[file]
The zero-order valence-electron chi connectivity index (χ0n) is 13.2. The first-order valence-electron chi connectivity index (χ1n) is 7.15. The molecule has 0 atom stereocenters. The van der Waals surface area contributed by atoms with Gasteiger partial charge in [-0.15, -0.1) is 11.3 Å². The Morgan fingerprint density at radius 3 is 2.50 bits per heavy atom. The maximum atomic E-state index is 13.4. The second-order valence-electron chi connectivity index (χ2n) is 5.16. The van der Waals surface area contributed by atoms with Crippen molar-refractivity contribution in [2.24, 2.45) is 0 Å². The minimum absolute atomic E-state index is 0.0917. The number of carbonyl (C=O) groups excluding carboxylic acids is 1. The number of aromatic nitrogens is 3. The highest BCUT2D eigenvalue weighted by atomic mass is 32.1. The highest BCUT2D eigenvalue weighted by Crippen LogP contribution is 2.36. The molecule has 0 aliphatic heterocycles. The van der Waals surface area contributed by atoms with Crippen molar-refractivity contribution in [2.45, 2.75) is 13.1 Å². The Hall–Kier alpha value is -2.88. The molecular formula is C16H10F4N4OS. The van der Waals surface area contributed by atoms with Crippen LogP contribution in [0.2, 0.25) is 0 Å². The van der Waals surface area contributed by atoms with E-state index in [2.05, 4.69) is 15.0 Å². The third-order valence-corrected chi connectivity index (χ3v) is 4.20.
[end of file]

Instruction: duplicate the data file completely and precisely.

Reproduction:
The zero-order valence-electron chi connectivity index (χ0n) is 13.2. The first-order valence-electron chi connectivity index (χ1n) is 7.15. The molecule has 0 atom stereocenters. The van der Waals surface area contributed by atoms with Gasteiger partial charge in [-0.15, -0.1) is 11.3 Å². The Morgan fingerprint density at radius 3 is 2.50 bits per heavy atom. The maximum atomic E-state index is 13.4. The second-order valence-electron chi connectivity index (χ2n) is 5.16. The van der Waals surface area contributed by atoms with Crippen molar-refractivity contribution in [2.24, 2.45) is 0 Å². The minimum absolute atomic E-state index is 0.0917. The number of carbonyl (C=O) groups excluding carboxylic acids is 1. The number of aromatic nitrogens is 3. The highest BCUT2D eigenvalue weighted by atomic mass is 32.1. The highest BCUT2D eigenvalue weighted by Crippen LogP contribution is 2.36. The molecule has 0 aliphatic heterocycles. The van der Waals surface area contributed by atoms with Crippen molar-refractivity contribution in [2.45, 2.75) is 13.1 Å². The Hall–Kier alpha value is -2.88. The molecular formula is C16H10F4N4OS. The van der Waals surface area contributed by atoms with Crippen LogP contribution in [0.2, 0.25) is 0 Å². The van der Waals surface area contributed by atoms with E-state index in [2.05, 4.69) is 15.0 Å². The third-order valence-corrected chi connectivity index (χ3v) is 4.20.